Today’s prompt: Write a rant about something that upsets you.
Life isn’t fair. Things don’t always work out, and sometimes it seems like there’s no reason why they shouldn’t. You try hard. You wait patiently. You hope for the best. And it doesn’t happen. It feels like it’s all in vain. What’s the point of even trying?
I’ve been there before. I’m there right now. It’s easy to get frustrated and contemplate giving up, but with this situation, I know that’s not the answer. So I keep going even though I don’t know when I’ll achieve what I’m working towards.
Last week, I happened to be reading a book that made reference to The Chronicles of Narnia: The Horse and His Boy. Of all the Narnia books, this one has never been my favorite. It’s the one I read because I’m reading the whole series, not because I’m overly excited about it. But there’s one part I had never thought much of until last week.
Shasta, the protagonist, has had a rough life. And to make a long story short, he is at a point in the book in which he feels that he is “the most unfortunate boy that ever lived in the whole world” because everything has gone “right for everyone except me” (Lewis 280). To make matters worse, he’s had a pack of lions pursuing him since his adventure began, and now has been cornered by one. If anyone could say life stinks, he could.
But instead of eating him, the lion gives an explanation that has haunted me since I read it:
“I do not call you unfortunate … There was only one lion … I was the lion who forced you to join with Aravis. I was the cat who comforted you among the houses of the dead. I was the lion who drove the jackals from you while you slept. I was the lion who gave the Horses the new strength of fear for the last mile so that you should reach King Lune in time. And I was the lion you do not remember who pushed the boat in which you lay, a child near death, so that it came to shore where a man sat, wakeful at midnight, ready to receive you.” (Lewis 281)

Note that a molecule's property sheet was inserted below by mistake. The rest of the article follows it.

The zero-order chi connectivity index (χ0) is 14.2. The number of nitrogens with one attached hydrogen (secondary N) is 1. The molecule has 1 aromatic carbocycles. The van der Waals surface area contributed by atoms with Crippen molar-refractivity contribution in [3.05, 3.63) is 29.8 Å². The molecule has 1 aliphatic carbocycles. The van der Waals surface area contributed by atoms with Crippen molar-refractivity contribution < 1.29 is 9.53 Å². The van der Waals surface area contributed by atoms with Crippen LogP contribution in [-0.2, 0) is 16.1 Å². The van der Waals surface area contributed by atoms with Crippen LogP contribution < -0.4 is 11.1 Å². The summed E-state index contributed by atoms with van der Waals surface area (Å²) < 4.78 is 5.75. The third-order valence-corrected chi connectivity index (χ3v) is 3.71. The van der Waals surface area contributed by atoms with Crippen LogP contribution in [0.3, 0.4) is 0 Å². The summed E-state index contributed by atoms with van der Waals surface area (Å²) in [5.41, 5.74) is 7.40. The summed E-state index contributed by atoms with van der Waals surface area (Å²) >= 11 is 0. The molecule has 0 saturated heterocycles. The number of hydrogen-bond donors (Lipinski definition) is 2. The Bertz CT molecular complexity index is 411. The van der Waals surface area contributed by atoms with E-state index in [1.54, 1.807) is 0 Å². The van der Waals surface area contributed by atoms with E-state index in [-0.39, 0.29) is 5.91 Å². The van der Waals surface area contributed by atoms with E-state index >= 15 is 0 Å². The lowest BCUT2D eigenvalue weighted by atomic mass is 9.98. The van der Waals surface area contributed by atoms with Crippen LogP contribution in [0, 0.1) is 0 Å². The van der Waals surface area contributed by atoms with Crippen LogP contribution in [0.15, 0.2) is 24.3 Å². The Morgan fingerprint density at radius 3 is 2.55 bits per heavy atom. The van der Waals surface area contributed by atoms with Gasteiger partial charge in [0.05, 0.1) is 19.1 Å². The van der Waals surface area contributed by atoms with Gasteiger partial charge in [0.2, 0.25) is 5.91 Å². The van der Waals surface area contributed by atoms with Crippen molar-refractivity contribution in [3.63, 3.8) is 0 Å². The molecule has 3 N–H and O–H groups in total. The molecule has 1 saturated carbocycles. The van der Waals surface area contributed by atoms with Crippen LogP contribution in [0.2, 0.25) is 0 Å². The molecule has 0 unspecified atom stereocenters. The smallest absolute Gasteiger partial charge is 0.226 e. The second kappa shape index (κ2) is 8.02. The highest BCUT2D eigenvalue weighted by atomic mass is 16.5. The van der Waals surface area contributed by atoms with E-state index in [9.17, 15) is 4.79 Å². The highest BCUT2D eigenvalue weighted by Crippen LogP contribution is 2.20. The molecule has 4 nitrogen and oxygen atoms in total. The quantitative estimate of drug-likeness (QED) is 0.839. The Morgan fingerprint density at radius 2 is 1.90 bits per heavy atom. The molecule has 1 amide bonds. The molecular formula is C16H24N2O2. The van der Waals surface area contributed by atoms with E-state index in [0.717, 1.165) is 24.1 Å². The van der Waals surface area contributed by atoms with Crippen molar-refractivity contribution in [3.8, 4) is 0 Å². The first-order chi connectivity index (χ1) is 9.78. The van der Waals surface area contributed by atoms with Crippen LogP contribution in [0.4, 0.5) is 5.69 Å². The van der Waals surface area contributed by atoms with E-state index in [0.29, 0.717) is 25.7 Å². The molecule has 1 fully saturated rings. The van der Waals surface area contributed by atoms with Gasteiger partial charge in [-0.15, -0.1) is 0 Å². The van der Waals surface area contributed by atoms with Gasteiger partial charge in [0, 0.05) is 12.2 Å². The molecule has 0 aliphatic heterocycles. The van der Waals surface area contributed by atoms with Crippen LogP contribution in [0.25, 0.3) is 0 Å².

Obviously, the lion (and cat) is Aslan, and his words resonate deeply with me.
Sometimes life is hard and doesn’t make sense, but I have to keep in mind that I only see things from one angle. I’m a character, like Shasta. I don’t see what the Author sees. I run from the lion, but I don’t know the reason why. I don’t see that I’ll miss the most important part of my story if I don’t hurry. It’s not like authors poke their heads into stories and say, “Oh, hey! Listen, I know you’re comfortable hanging out around here, but I need you to go over there as fast as you can, okay?”
I don’t know why things work out the way they do. But I also know that life wouldn’t be the same without struggle. There’s so much to learn and so many ways to grow, and sometimes the only time I can see those things is when life doesn’t go my way.
So I choose to enjoy life even when times are hard. I choose to count my blessings instead of staring at the things that make my heart ache. I choose to be grateful in the meantime and for the waiting because of the experiences I now have thanks to them. I choose to keep my hopes high and remember that I can’t see the whole story yet, but it’ll work out the way that it should in the end. And I choose to keep running. I don’t know where the lion is pushing me, but I want to be there on time.
Lewis, C.S. The Chronicles of Narnia. New York: HaperCollins, 2001.